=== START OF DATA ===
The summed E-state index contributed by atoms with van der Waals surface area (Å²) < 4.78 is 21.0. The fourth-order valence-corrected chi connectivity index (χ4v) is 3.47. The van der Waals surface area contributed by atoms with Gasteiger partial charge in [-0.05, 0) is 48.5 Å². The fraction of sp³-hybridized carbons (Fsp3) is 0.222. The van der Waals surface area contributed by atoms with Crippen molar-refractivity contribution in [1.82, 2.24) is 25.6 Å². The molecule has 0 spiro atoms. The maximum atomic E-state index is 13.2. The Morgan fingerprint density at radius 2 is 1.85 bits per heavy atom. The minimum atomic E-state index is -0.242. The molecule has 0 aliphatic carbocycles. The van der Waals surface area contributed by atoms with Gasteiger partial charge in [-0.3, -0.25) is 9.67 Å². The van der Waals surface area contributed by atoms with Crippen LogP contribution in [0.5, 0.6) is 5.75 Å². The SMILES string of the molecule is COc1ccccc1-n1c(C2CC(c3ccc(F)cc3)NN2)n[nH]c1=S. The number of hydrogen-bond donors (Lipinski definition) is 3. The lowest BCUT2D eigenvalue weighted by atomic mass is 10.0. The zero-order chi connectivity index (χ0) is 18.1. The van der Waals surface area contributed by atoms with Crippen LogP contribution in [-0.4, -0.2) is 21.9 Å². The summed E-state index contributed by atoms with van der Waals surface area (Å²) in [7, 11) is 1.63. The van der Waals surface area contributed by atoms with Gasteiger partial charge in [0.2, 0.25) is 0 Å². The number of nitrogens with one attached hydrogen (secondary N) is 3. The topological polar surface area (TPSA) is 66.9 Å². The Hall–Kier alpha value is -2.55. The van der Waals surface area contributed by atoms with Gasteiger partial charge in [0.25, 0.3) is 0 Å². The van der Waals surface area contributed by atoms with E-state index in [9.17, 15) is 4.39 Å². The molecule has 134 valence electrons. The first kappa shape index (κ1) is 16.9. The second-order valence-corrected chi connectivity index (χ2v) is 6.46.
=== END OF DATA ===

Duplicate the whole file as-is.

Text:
The summed E-state index contributed by atoms with van der Waals surface area (Å²) < 4.78 is 21.0. The fourth-order valence-corrected chi connectivity index (χ4v) is 3.47. The van der Waals surface area contributed by atoms with Gasteiger partial charge in [-0.05, 0) is 48.5 Å². The fraction of sp³-hybridized carbons (Fsp3) is 0.222. The van der Waals surface area contributed by atoms with Crippen molar-refractivity contribution in [1.82, 2.24) is 25.6 Å². The molecule has 0 spiro atoms. The maximum atomic E-state index is 13.2. The Morgan fingerprint density at radius 2 is 1.85 bits per heavy atom. The minimum atomic E-state index is -0.242. The molecule has 0 aliphatic carbocycles. The van der Waals surface area contributed by atoms with Gasteiger partial charge in [-0.3, -0.25) is 9.67 Å². The van der Waals surface area contributed by atoms with Crippen LogP contribution in [0.5, 0.6) is 5.75 Å². The SMILES string of the molecule is COc1ccccc1-n1c(C2CC(c3ccc(F)cc3)NN2)n[nH]c1=S. The number of hydrogen-bond donors (Lipinski definition) is 3. The lowest BCUT2D eigenvalue weighted by atomic mass is 10.0. The zero-order chi connectivity index (χ0) is 18.1. The van der Waals surface area contributed by atoms with Crippen LogP contribution in [-0.4, -0.2) is 21.9 Å². The summed E-state index contributed by atoms with van der Waals surface area (Å²) in [7, 11) is 1.63. The van der Waals surface area contributed by atoms with Gasteiger partial charge in [0.2, 0.25) is 0 Å². The number of nitrogens with one attached hydrogen (secondary N) is 3. The topological polar surface area (TPSA) is 66.9 Å². The Hall–Kier alpha value is -2.55. The van der Waals surface area contributed by atoms with Gasteiger partial charge in [0.25, 0.3) is 0 Å². The van der Waals surface area contributed by atoms with E-state index in [9.17, 15) is 4.39 Å². The molecule has 134 valence electrons. The first kappa shape index (κ1) is 16.9. The second-order valence-corrected chi connectivity index (χ2v) is 6.46.